Not a day goes by in our local newspaper that there isn’t a letter to the editor blaming people who are facing economic hardship in America because they simply refuse to get a job. And any job will do, says a recent “letter to the editor.”
Any job? Does “any job” mean that regardless of your income from that job you’ll be able to avoid poverty? Does “any job” mean that one can simply find ANY job in the first place? Does “any job” mean everyone who is struggling to stay afloat, literally, has the physical and emotional capacity to work at ANY job, even jobs that pay minimum wage, with no benefits, and which do not provide reasonable job security?
Yes, “get a job” has been the mantra for those who still care to rationalize the massive downsizing and outsourcing that has eliminated hundreds of thousands of jobs in the U.S. since Ronald Reagan’s election in 1980. It stretches the imagination to believe there are “always” good jobs, even not so good jobs readily available. Schools, too, are downsizing, preferring on-line courses to real live teachers in the classroom.
The “get a job” advice has replaced the old “go back to Russia” advice directed at those who were critical of the Vietnam and the Cold War. Neither admonition makes any sense, of course. But these dicta have served to eliminate the cognitive dissonance of those who believe America has been and will always be the land of opportunity where virtually anybody can find a “decent job.”
Blaming the victim has usually been the easiest way to deal with social problems. William Ryan in his book, “Blaming the Victim,” pointed this out years ago. Modern societies, with the exception, perhaps, of the Scandinavian countries—generally protect the established interests by getting those interests off the hook through victim blaming. I suspect victim blaming is included in the official propaganda of almost every developed nation.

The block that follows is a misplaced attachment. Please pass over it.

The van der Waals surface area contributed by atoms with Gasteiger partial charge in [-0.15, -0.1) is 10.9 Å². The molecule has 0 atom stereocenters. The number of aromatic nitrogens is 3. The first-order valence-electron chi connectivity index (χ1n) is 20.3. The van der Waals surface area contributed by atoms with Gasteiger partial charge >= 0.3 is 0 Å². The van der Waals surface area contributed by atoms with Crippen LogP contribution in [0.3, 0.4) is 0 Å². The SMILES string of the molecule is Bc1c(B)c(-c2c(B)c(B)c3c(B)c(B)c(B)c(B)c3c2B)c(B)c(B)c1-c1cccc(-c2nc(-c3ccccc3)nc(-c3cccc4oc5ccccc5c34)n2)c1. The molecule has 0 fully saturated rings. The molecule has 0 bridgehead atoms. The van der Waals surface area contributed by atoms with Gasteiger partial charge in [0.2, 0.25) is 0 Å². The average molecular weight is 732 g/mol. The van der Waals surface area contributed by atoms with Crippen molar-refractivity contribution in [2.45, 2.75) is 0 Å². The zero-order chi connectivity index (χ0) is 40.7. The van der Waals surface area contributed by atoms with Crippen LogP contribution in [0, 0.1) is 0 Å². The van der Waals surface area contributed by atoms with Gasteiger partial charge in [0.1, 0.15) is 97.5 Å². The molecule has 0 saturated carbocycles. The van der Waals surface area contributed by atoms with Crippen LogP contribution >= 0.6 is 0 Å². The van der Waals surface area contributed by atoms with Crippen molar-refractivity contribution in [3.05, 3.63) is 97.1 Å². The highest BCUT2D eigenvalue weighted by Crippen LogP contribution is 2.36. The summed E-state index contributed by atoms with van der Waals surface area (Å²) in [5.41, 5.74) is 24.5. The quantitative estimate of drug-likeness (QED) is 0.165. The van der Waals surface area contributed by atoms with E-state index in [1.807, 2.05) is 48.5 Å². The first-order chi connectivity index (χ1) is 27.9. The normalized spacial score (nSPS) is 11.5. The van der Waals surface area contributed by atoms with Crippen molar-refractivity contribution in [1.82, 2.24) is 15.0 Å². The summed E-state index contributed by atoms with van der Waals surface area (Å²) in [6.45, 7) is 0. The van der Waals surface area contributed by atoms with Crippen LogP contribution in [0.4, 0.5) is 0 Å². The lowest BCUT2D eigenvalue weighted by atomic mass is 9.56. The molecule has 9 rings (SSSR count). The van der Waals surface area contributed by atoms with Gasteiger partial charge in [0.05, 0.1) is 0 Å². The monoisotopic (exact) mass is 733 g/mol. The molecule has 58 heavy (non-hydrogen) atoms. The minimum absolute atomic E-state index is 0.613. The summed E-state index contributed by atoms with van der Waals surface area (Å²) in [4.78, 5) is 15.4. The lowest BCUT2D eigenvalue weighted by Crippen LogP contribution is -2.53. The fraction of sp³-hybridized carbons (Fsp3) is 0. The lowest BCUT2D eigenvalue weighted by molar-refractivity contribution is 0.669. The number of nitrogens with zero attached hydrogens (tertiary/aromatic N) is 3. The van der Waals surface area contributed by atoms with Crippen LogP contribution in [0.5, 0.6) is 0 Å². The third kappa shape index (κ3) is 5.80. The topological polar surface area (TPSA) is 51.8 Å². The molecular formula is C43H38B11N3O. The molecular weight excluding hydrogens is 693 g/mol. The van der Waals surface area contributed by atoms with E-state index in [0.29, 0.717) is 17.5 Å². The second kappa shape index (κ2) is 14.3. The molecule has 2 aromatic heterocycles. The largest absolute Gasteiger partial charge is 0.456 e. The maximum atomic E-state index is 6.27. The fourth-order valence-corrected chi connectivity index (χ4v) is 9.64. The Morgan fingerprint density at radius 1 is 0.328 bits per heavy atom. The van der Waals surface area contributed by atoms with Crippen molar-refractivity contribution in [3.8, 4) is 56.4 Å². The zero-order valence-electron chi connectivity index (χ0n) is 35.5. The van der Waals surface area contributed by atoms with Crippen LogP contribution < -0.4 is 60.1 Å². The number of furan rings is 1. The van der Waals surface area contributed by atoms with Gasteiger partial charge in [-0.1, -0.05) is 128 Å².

Undoubtedly, victim blaming is the consequence of the reification of nation-states. Countries, like sports teams, are worshiped as if they were gods or God. Such reification is, of course, promoted by those who have not yet become “victims.” Regarding one’s country or tribe as superior to all others, as God’s chosen land, is what sociologist Robert Bellah called “secular religion.”
The poor and working classes are not immune to this kind of secular religious fervor. Depression and self-loathing is often the consequence. More disturbingly, secular religious ideas such as victim blaming also entail the national desire to be militarily all powerful.
Impotence in one’s personal life is compensated by a vision of omnipotence for one’s reified tribal country. No wonder the atomic scientists have recently set the doomsday clock ahead to two minutes closer to midnight. The Dr. Strangeloves of the world must feel triumphant.
Richard Sahn is a Contrary Perspective regular and a professor of sociology.